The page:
Several years ago, WWII veteran George Herwig told a story at the Veterans Breakfast Club about turning out for physical training in 1943 at the Coast Guard Training Station in Brooklyn. Stepping forward to lead the men was a burly “old guy,” a lieutenant, by the name of William Harrison “Jack” Dempsey, the former world heavyweight boxing champion. Dempsey outpaced recruits less than half his age and enjoyed challenging anyone to a bout of hand-to-hand combat.
George had no idea that Lt. Jack Dempsey was on a mission to redeem his reputation from a scandal that had haunted him since World War I.
When the United States entered The Great War in 1917, Jack Dempsey was little more than a hobo who fought occasional boxing matches. Along with millions of other men, Dempsey registered with the “Selective Service,” the government clearinghouse for enlisting manpower into the military. Dempsey requested exemption from the Draft, claiming truthfully that he supported his mother, wife, and an invalid sibling. Dempsey got his exemption, kept boxing, and rose in the ranks of heavyweights.
Dempsey’s prowess in the ring caught the attention of promoter Jack “Doc” Kearns. As Dempsey’s manager, Kearns knew that publicity was essential to getting his client a title bout. In 1918, with the nation caught up in war fever, Dempsey dropped by the Sun Shipbuilding Company’s yard near Philadelphia and had some photographs taken with workers. The boxer had only helped recruit labor for the shipyard, but the photos suggested that Dempsey actually worked there as well.
Readers in Philadelphia immediately spotted incongruities in the newspaper photos: Dempsey wielded a hydraulic torque wrench and sledgehammer but he wore neatly pressed overalls and black patent leather shoes.
The photos circulated locally only, and any stir they caused died quickly. Dempsey wasn’t yet famous enough for a full-blown scandal.
That would change a year-and-a-half later when, as reigning heavyweight champion, Dempsey was accused by federal prosecutors of having given false information on his Selective Service questionnaire back in 1917. The government’s prime witness was Dempsey’s ex-wife Maxine, a prostitute 16 years Dempsey’s senior, who claimed the fighter hadn’t supported her at all during the war. The old shipyard photos re-surfaced, bolstering the state’s case and earning Dempsey the scorn of the American public.
Dempsey won the 1920 court battle, but the labels “Draft Dodger” and “Slacker” stuck to him like burrs. The American Legion denounced him. Crowds booed him in the ring against French contender and war hero Georges Carpentier. The press beat upon him relentlessly, questioning Dempsey’s patriotism and manhood. The nation’s leading sportswriter, Grantland Rice, declared “Dempsey is the champion boxer, but not the champion fighter.” He continued: “It would be an insult to every young American who sleeps today from Flanders to Lorraine, from the Somme to the Argonne, to crown him with any laurels built of fighting courage.”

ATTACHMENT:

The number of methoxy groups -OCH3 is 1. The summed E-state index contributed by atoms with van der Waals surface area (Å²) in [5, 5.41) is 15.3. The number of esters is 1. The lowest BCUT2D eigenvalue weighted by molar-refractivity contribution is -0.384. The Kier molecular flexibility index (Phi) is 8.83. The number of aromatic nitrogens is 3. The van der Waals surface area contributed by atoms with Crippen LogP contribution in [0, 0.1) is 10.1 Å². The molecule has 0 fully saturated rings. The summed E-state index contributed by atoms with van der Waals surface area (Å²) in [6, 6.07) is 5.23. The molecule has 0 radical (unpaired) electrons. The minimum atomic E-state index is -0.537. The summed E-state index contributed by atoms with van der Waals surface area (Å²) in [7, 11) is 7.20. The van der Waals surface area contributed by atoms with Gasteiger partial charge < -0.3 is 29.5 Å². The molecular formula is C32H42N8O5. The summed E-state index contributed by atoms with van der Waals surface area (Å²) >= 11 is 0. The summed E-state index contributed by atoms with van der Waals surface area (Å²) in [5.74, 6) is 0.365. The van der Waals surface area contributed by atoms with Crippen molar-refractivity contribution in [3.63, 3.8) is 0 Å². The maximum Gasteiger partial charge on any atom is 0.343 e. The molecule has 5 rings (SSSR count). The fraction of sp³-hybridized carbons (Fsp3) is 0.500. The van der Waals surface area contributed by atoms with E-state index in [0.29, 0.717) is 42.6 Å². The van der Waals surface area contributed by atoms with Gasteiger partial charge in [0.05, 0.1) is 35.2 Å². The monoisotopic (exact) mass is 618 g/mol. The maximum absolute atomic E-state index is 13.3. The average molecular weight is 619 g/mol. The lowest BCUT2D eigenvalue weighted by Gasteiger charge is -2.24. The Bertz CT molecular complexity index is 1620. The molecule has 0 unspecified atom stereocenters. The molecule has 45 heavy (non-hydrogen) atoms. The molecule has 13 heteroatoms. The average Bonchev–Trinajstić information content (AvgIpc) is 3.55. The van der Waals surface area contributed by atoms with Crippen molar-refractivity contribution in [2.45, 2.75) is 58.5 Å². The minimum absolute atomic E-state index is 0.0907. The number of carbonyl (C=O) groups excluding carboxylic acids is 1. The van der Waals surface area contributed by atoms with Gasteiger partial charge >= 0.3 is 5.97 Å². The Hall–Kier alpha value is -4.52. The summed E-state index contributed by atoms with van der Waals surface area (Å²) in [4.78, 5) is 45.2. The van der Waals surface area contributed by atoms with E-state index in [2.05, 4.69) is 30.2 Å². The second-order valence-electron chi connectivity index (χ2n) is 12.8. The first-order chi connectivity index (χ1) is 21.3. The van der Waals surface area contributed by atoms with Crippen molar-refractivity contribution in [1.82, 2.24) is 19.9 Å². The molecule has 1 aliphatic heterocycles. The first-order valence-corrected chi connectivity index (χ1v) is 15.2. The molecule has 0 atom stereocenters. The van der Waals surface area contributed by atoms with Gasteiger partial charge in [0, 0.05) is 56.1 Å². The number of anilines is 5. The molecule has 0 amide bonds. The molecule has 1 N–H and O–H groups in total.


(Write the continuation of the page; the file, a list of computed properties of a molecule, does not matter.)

But the accusations wounded Dempsey deeply, and he labored to restore his reputation. “It never will be over, in my own heart,” Dempsey would later say. Many war veterans cheered when “The Fighting Marine,” Gene Tunney, won the crown by decision over Dempsey in 1926.
Fifteen years after his retirement from boxing, Dempsey got a shot at redemption. After the attack on Pearl Harbor, the 47-year-old joined the New York National Guard, then was offered a commission in the Coast Guard. He reported for duty at the Manhattan Beach Training Station as the “Director of Physical Education.” Dempsey soon learned his job was mainly in publicity, making celebrity appearances at camps, hospitals, and War Bond drives. In 1944, now a Commander, Dempsey was assigned to Public Affairs duty aboard the transport USS Wakefield, entertaining troops destined for combat in Europe.
Dempsey insisted on getting a shot of combat himself. In 1945, he won assignment to the attack transport USS Arthur Middleton for the invasion of Okinawa.
According to Dempsey’s friend and biographer, Roger Kahn, Dempsey climbed aboard an assault boat on April 1, 1945, to land ashore with the first day’s waves. An officer said to Dempsey, “You stay here with me, Jack. We can’t afford to lose you.” Dempsey countered, “Sir, I trained with those boys and they look up to me. I go where they go.”
Jack Dempsey was one of the oldest servicemembers to land on Okinawa that day.
In his postwar years as a fixture in Jack Dempsey’s Broadway Restaurant in Times Square, the old pugilist would sometimes greet diners who asked him about his war record. We would reply:
“They branded me a draft dodger in World War I and a hero in World War II. They got it wrong both times.”